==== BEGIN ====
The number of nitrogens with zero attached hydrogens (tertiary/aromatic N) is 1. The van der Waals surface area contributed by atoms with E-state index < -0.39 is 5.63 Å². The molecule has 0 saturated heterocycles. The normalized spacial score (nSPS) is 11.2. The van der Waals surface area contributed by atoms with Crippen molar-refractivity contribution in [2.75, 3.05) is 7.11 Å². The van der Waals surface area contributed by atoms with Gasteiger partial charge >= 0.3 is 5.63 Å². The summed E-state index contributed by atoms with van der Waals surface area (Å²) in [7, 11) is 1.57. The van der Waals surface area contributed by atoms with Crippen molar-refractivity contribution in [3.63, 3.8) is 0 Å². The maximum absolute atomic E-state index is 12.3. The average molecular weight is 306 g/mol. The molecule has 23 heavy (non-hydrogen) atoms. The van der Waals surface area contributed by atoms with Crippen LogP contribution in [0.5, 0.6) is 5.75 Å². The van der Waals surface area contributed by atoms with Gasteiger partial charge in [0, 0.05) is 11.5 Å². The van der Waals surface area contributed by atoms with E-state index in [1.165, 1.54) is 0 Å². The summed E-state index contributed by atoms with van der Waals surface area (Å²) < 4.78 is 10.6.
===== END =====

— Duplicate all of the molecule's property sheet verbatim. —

The number of nitrogens with zero attached hydrogens (tertiary/aromatic N) is 1. The van der Waals surface area contributed by atoms with E-state index < -0.39 is 5.63 Å². The molecule has 0 saturated heterocycles. The normalized spacial score (nSPS) is 11.2. The van der Waals surface area contributed by atoms with Crippen molar-refractivity contribution in [2.75, 3.05) is 7.11 Å². The van der Waals surface area contributed by atoms with Gasteiger partial charge >= 0.3 is 5.63 Å². The summed E-state index contributed by atoms with van der Waals surface area (Å²) in [7, 11) is 1.57. The van der Waals surface area contributed by atoms with Crippen molar-refractivity contribution in [3.63, 3.8) is 0 Å². The maximum absolute atomic E-state index is 12.3. The average molecular weight is 306 g/mol. The molecule has 23 heavy (non-hydrogen) atoms. The van der Waals surface area contributed by atoms with Crippen LogP contribution in [0.5, 0.6) is 5.75 Å². The van der Waals surface area contributed by atoms with Gasteiger partial charge in [0, 0.05) is 11.5 Å². The van der Waals surface area contributed by atoms with E-state index in [1.165, 1.54) is 0 Å². The summed E-state index contributed by atoms with van der Waals surface area (Å²) < 4.78 is 10.6.